Time Is Life: 5 Key Factors of Time Management

de | 18 décembre 2016

Time Is Life: 5 Key Factors of Time Management

Effective time management is intimately linked to success, productivity, satisfaction and wellbeing. In fact, time management amounts to life management.

It is a fundamental skill we must learn to master in our everyday life at work and at home. It’s not about working more, but smarter, becoming more results-oriented and more satisfied.

1. Your Time Is Your Life

It is essential that you become aware at every instance: How you spend your time is how you spend your life.

Time has become our most precious commodity. We suffer from a lack of time: Today more people complain about not having enough time than not having enough money.

The amount of time you spend in any activity fashions the quality of your work, your relationships, your comfort…

The number of hours in a day is the same for everyone, but some manage to use them much better than others.

It is crucial to be mindful of where you spend your time and to evaluate the results of your time investment.

2. Poor Time Management is a Major Source of Stress

Time pressure has become the curse of our time: It is a major source of stress and the origin of a multitude of ills and dissatisfactions (1).

The diabolical triangle with its 3 poles of objectives, quality and duration imprisons us permanently in inevitable constraints: If we want to improve quality, we need more time or we have to reduce the number of objectives. If we want to increase the number of things we want to accomplish, quality may suffer or we’ll be short on time. If we are given less time, there is pressure on the quantity and quality of our production.

Yet, despite these obvious and ever-present constraints, today’s demand at the workplace is to accomplish more, better, faster and cheaper, inevitably leading to more stress. Treating everything as urgent, rushing from one activity to another all day long, not enjoying anything and without ever feeling satisfied is a straight path to tension and ultimately to burnout, the disease of our century (Huffington, 2015).

It is vital to find some pleasure in our work. Our productivity, our commitment to contribute to the success of our company and our wellbeing depend on it.

The feeling of time starvation has taken on gigantic proportions. It is partly a matter of perception, but there is also much reality to it. We are inundated by a flow of information that never stops, day or night. Absorbing this constant onslaught, sorting out what is relevant, is time consuming, distracting and taking our focus away from the objectives that really matter (2).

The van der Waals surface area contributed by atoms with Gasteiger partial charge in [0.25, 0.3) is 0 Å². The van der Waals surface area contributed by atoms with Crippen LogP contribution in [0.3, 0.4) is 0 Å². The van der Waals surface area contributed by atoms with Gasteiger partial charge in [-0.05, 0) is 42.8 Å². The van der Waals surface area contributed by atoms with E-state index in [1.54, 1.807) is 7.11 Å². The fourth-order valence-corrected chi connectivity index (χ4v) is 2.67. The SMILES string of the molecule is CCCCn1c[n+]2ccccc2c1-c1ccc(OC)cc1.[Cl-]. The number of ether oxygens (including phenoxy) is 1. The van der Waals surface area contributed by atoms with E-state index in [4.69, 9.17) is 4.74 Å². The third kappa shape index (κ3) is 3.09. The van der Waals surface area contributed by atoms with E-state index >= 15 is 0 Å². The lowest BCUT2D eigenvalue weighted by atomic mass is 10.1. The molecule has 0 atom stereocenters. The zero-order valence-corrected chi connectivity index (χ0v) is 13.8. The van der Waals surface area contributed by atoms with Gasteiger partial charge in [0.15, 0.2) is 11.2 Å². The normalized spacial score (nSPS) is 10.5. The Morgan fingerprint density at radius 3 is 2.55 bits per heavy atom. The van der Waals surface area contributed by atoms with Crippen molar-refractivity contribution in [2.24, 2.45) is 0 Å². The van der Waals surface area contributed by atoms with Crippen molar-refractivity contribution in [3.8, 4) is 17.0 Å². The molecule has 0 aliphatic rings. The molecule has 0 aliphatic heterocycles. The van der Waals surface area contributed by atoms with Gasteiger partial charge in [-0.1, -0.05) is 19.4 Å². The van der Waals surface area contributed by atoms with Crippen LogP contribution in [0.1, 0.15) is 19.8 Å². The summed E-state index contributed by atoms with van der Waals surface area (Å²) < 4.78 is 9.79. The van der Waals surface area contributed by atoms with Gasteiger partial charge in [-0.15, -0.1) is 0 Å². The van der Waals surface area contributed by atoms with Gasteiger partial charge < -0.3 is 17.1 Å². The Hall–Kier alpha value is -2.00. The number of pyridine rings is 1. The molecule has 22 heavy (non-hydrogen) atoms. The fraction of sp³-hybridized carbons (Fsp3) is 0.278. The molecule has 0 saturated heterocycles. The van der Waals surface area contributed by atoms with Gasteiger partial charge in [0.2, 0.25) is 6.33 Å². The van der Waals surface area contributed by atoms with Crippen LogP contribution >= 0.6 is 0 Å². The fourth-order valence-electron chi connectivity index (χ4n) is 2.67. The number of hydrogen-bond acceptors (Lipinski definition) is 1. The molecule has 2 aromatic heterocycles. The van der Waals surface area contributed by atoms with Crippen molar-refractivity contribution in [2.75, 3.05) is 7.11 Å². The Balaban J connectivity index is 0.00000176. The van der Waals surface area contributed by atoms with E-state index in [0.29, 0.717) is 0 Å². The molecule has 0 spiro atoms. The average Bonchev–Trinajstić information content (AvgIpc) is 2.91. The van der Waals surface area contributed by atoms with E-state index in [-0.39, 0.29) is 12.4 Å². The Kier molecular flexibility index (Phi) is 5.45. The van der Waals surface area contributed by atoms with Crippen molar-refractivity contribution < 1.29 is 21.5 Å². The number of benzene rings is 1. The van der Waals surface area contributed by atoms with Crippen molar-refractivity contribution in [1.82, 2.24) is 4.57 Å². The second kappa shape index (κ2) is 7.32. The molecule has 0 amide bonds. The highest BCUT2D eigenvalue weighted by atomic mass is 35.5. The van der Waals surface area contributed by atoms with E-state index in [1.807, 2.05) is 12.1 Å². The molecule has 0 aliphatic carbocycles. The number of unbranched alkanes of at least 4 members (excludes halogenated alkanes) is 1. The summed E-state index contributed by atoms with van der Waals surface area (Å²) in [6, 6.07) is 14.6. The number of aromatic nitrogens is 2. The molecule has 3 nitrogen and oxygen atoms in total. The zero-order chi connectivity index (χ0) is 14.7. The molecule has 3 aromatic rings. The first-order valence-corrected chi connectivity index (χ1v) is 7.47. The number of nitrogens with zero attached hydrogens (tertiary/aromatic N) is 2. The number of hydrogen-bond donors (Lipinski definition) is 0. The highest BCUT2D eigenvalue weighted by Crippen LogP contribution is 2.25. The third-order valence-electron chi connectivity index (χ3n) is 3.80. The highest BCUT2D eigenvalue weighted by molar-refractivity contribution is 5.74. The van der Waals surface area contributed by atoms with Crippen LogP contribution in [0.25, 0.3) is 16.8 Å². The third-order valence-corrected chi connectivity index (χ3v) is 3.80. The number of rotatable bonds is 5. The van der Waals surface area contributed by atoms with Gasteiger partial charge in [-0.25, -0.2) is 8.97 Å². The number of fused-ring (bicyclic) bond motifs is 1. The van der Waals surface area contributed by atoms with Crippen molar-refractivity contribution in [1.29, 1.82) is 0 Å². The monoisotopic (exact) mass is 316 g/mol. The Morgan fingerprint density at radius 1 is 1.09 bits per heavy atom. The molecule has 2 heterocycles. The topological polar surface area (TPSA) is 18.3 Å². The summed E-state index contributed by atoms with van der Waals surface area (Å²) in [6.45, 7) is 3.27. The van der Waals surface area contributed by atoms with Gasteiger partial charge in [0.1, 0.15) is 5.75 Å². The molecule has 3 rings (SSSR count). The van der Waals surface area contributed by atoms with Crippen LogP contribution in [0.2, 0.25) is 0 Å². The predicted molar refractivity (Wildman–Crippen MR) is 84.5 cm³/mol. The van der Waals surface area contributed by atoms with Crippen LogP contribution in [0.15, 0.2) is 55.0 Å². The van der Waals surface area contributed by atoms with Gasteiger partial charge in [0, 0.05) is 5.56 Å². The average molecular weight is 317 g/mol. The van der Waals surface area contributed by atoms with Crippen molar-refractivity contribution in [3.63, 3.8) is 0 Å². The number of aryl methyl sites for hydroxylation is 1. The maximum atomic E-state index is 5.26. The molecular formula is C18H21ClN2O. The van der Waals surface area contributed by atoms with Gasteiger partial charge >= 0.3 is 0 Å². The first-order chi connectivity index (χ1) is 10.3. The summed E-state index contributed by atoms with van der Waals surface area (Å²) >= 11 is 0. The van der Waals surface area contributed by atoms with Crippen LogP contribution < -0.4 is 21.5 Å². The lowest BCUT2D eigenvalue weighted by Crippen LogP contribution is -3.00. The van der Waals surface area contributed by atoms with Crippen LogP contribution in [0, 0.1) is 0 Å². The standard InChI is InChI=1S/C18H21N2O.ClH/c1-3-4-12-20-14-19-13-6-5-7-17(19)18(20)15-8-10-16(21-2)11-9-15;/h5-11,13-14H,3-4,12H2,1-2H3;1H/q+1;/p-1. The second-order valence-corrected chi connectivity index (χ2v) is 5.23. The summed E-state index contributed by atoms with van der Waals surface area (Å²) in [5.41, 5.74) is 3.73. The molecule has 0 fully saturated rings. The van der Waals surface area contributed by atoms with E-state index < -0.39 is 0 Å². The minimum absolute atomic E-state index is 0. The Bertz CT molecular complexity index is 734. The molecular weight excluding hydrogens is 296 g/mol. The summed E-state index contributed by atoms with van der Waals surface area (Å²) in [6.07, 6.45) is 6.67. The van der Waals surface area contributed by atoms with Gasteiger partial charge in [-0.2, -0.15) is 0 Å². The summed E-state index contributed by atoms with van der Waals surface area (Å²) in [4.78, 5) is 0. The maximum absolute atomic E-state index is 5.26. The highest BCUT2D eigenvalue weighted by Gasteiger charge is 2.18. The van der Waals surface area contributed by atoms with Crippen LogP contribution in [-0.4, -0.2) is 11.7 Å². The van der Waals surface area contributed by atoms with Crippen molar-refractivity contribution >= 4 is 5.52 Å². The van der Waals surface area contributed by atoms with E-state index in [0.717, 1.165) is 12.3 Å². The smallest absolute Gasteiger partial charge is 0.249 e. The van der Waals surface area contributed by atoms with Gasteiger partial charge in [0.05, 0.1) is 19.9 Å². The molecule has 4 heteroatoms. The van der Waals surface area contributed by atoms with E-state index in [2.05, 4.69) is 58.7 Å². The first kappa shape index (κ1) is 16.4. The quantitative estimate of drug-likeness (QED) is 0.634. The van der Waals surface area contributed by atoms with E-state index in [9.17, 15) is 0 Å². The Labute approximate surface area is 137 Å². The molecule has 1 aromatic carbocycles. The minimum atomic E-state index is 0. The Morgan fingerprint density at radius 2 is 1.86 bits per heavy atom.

3. Importance Versus Urgency

We know from our daily experience, and studies confirm it, urgency constantly overrides importance both in the choice of a task and the amount of time consumed in the activity.

Unless we are mindful of our priorities, we’re always tempted to first tackling urgent rather than important work, often at the detriment of obtaining significant results.

Contrary to what counts for us, the urgency is most often determined by others. We frequently let ourselves be pushed by someone else into undertaking a task immediately that we do not necessarily deem important.

In order to manage our time effectively, it is indispensable to precisely define our objectives, for example using the five SMART characteristics: Specific, Measurable, Ambitious, Realistic and Time-bound.

Having specific daily objectives and being ever conscious of their respective priorities is a hallmark of successful people (Covey, 2013).

The time frame to fix deadlines has shrunk considerably: What used to be medium term, say 3 months, is now often considered long term and short term has shrunk to a week or even days or half days. This raises the question whether meaningful planning is still possible, given the fact that significant accomplishments typically require longer periods, even years.

Periodic evaluations of where you spend your time turn out to be very useful. Recording every day for a week, for example, what activities you have engaged in and for how long, may reveal that you have spent much more time on unimportant tasks, such as e-mails, than important ones, such as completing an important project.

“There is nothing so useless as doing efficiently that which should not be done at all.”  Peter F. Drucker

4. Time Savers and Time Wasters

Identifying time savers and time wasters helps to become more efficient and more satisfied in our daily work.

Examples of time savers as pinpointed by research:

 –A calm workspace is conducive to productive work. Large open-space offices have been found to generate distractions and disruptions, perturbing and slowing down work.

Weekly and daily to do lists help to stay focused on priority tasks and remembering deadlines.

–Doing difficult and important tasks first in those periods where you feel you’re most productive (for example early in the morning) is a great strategy to combat procrastination (Tracy, 2007).

Only tackle a task once: Whether it’s an email, letter, document or voicemail, only handle it when you have the time to deal with it in one setting.